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ON FAITH & MEDIA View Comments

Old Dogs

By
John Mulderig
Source: Catholic News Service


Robin Williams and John Travolta star in a scene from the movie "Old Dogs."
Though its back story is morally murky, the current proceedings in director Walt Becker's passable comedy "Old Dogs" (Disney) are mostly harmless. Still, a talented cast can do little with the thin, derivative script for this dizzy dad escapade penned by David Diamond and David Weissman.

As we learn in a series of flashbacks narrated with relish by his longtime business partner and best friend Charlie (John Travolta), seven years ago, unlucky-in-love sports marketing executive Dan (Robin Williams), while on the rebound from the breakup of his first marriage, became the tipsy groom in an ill-advised—and quickly annulled—second union with Vicki (Kelly Preston), a woman he had just met while bar-hopping through the South Beach neighborhood of Miami Beach, Fla.

Despite the swift quashing of their bond, Dan has continued to carry a torch ever since. So when Vicki responds to a letter he's written by proposing they meet, he assumes her aim is to revive their relationship. Instead, Vicki springs the news that Dan is the father of her twins, Zach (Conner Rayburn) and Emily (Ella Bleu Travolta, John and Kelly's real-life daughter).

With Vicki facing a two-week prison sentence for trespassing during an environmental protest, the kids need a temporary guardian and, by process of elimination, the reluctant, child-wary Dan becomes the only candidate. As Dan and Charlie try to concentrate on the career-capping business deal that just happens to be in the offing, Zach and Emily distract them with a combination of emotional pleas for attention and comic mishaps.

Though some of the gags, especially scenes featuring the side effects of mixed-up prescription pills, work well enough, the conversion tale that sees Dan forsaking all to prove his paternal dedication—and cranky professional bachelor Charlie turning out to be an old softie too—is entirely predictable.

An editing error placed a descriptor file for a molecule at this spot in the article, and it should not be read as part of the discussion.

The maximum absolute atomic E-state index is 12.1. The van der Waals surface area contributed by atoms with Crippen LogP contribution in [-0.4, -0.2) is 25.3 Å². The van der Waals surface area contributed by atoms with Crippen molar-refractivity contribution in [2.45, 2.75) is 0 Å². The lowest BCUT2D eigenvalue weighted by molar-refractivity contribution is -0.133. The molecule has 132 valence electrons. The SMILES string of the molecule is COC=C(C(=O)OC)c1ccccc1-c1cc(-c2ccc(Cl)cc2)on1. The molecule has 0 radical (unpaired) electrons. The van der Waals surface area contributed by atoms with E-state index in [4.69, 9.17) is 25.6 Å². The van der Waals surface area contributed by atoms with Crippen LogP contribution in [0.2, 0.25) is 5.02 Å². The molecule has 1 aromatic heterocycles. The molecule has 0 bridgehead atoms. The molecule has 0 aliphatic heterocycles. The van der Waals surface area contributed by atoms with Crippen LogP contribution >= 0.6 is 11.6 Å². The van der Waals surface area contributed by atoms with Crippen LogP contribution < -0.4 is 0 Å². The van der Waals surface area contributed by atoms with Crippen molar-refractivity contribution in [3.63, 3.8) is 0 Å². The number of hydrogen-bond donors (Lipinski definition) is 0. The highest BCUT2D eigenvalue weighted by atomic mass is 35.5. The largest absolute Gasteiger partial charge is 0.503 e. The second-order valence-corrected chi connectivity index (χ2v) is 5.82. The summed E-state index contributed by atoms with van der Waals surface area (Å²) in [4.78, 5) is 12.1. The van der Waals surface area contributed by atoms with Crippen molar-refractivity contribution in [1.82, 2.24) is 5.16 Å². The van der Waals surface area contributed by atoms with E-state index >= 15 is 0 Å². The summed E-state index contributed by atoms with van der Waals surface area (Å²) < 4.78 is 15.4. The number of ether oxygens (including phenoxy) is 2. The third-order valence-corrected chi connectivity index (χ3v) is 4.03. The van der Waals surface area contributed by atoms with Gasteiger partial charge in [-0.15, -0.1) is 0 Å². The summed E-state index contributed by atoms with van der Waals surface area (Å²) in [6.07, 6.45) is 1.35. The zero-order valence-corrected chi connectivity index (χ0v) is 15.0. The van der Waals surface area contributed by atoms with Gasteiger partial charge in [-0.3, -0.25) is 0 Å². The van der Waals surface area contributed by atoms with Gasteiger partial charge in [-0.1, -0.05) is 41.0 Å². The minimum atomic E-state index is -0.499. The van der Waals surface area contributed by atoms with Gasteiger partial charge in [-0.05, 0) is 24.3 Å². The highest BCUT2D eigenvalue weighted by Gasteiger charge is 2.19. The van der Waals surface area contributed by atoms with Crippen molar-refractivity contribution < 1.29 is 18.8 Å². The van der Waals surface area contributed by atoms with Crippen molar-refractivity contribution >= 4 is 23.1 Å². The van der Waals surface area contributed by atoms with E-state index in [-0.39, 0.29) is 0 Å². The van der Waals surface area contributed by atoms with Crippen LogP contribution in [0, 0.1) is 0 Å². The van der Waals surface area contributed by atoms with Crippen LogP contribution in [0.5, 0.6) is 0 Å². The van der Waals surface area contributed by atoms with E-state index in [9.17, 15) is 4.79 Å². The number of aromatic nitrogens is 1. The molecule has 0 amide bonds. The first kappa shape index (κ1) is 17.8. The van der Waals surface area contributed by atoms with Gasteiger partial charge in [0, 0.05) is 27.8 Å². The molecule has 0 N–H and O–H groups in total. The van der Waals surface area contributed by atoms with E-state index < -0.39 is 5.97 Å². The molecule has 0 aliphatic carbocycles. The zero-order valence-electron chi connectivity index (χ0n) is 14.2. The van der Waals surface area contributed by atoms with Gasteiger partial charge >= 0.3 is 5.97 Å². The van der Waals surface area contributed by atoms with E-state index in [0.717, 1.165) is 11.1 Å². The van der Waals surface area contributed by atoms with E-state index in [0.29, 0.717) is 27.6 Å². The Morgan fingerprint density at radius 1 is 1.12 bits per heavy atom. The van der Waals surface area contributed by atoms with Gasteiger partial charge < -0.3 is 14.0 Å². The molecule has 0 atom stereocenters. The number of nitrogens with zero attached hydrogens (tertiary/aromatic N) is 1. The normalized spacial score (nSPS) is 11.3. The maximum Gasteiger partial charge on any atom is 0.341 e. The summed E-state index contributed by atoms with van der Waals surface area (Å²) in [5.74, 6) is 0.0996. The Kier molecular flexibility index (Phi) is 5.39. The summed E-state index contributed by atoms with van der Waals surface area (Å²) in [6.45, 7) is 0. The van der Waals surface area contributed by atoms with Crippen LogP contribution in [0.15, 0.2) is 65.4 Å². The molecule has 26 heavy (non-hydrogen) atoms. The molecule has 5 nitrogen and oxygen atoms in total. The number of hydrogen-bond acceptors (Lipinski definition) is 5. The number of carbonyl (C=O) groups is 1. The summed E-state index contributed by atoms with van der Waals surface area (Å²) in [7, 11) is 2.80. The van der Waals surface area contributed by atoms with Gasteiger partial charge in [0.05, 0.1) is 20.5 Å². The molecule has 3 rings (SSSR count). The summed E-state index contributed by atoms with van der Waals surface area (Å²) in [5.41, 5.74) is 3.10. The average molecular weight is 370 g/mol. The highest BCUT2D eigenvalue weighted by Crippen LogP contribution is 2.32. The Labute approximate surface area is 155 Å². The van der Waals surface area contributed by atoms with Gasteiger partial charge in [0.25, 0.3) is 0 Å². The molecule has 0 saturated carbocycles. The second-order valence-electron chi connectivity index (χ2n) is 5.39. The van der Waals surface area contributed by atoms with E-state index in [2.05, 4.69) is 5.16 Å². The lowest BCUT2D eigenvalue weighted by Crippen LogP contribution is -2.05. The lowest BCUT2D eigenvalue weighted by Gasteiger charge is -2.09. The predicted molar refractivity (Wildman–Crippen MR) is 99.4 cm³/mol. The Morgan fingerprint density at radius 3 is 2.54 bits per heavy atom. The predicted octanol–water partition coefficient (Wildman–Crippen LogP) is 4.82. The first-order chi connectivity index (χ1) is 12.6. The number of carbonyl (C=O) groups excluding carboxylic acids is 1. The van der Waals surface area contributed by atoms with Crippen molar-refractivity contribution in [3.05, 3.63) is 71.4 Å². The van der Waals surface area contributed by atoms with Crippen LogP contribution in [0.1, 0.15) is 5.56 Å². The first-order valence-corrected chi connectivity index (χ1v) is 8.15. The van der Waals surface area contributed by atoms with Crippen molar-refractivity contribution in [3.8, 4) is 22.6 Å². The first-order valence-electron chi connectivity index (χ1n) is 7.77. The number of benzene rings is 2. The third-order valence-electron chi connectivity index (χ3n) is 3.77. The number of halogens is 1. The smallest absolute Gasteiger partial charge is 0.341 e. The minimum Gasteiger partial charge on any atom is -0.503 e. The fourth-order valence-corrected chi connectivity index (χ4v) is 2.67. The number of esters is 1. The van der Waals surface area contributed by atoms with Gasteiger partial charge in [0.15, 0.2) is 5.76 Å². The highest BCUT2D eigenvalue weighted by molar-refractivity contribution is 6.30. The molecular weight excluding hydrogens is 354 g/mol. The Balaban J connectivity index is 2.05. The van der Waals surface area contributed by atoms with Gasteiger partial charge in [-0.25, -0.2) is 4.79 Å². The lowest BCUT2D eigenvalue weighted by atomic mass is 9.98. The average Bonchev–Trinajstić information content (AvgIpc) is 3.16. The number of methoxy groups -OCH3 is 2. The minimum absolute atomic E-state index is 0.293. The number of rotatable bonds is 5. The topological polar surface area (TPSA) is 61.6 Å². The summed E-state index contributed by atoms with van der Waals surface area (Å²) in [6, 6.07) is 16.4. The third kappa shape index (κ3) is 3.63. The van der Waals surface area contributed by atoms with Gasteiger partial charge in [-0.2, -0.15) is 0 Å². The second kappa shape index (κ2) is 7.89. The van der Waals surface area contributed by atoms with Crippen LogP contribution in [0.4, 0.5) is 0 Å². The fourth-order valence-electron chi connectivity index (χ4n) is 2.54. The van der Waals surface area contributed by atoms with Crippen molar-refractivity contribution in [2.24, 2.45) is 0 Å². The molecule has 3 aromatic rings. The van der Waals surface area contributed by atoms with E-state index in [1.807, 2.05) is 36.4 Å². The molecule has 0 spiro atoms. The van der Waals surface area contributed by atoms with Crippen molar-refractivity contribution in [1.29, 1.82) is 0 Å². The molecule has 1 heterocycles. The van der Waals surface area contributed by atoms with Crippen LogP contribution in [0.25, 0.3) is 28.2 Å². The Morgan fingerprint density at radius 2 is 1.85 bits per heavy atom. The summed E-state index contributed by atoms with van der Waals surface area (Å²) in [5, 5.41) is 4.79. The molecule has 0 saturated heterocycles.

One stage in Dan's transformation involves the final movie performance by the late comedian Bernie Mac, who appears as puppeteer Jimmy Lunchbox, an innovator whose technological breakthrough enables him to make Dan into a human puppet, thus loosening him up and controlling his movements during a costumed tea party with Emily.

An episode in which Dan and Charlie are mistaken for partners of a different sort and an exchange between Dan and Zach about where babies come from—though the latter, set in a bathroom stall Zach is noisily using, leads only to a befuddled Dan resorting to birds-and-bees talk—seem out of place in what was presumably conceived as a family-friendly offering timed for the holidays.

The film contains a drunken wedding, a few instances of vaguely sexual and mildly scatological humor, and some rough slapstick. The USCCB Office for Film & Broadcasting classification is A-II —adults and adolescents. The Motion Picture Association of America rating is PG—parental guidance suggested. Some material may not be suitable for children.

******
Mulderig is on the staff of the Office for Film & Broadcasting of the U.S. Conference of Catholic Bishops.


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Wolfgang of Regensburg: Wolfgang was born in Swabia, Germany, and was educated at a school located at the abbey of Reichenau. There he encountered Henry, a young noble who went on to become Archbishop of Trier. Meanwhile, Wolfgang remained in close contact with the archbishop, teaching in his cathedral school and supporting his efforts to reform the clergy. 
<p>At the death of the archbishop, Wolfgang chose to become a Benedictine monk and moved to an abbey in Einsiedeln, now part of Switzerland. Ordained a priest, he was appointed director of the monastery school there. Later he was sent to Hungary as a missionary, though his zeal and good will yielded limited results. </p><p>Emperor Otto II appointed him Bishop of Regensburg near Munich. He immediately initiated reform of the clergy and of religious life, preaching with vigor and effectiveness and always demonstrating special concern for the poor. He wore the habit of a monk and lived an austere life. </p><p>The draw to monastic life never left him, including the desire for a life of solitude. At one point he left his diocese so that he could devote himself to prayer, but his responsibilities as bishop called him back. </p><p>In 994 Wolfgang became ill while on a journey; he died in Puppingen near Linz, Austria. He was canonized in 1052. His feast day is celebrated widely in much of central Europe. </p> American Catholic Blog Keep your gaze always on our most beloved Jesus, asking him in the depths of his heart what he desires for you, and never deny him anything even if it means going strongly against the grain for you. –Blessed Maria Sagrario of St. Aloysius Gonzaga

 
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